Captain Joe's Cruises is always keeping an eye on the health of the Saco River. One good measurement is the diversity of wildlife and fish we see in and around the river. 50 years ago the the river was recovering from years of pollution coming from upstream mills and manufacturing. Today we see a thriving ecosystem: eagles, striped bass (stripers), snowy egrets, seals, and today, schools of pogies!
Pogies, officially named menhaden, but also called bunkers, bugheads, mossbunkers, fat backs, or a dozen other names, are at the bottom of the fish food chain. They are filter feeders upon which just about every other fish feasts. Pogies are easy to identify by their silvery appearance and the black dot behind their gills, just next to my thumb in the picture above.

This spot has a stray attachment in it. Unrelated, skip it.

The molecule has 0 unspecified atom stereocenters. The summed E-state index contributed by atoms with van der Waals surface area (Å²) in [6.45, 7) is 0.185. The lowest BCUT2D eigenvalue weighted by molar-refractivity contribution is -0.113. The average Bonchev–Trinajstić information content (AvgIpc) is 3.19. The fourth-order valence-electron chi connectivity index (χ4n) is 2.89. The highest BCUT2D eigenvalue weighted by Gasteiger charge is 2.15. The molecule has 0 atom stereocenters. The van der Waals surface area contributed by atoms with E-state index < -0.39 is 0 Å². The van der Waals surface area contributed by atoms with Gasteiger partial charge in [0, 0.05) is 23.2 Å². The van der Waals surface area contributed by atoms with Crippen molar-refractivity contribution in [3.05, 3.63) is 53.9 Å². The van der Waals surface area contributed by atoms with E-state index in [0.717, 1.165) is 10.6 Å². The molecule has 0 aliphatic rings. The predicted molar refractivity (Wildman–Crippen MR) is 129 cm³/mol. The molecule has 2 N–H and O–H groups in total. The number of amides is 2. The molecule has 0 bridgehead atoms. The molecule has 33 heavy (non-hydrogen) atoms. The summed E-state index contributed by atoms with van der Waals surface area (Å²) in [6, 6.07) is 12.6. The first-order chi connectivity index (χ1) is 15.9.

When schools of pogies show up in the river, thousands of them, you know more fish are sure to follow since they represent a bigger meal than your typical feeding fish - they average about 15" long! The local lobstermen love pogies too because they are easy to catch and make great bait for their traps.
Since pogies are vegetarians, catching them requires snaring them with a hook or simply using a large net; they won't chase a lure. So many pogies were taken by international trawlers off the coast of Maine a few years ago, some fishermen feared the pogies might not come back.
This is a video showing a school of pogies breaking the water in the Saco River this morning. They are probably being chased by other fish or seals. We've seen seals circle the pogies up, station a seal on either side, and a third diving through the middle to get an easy meal!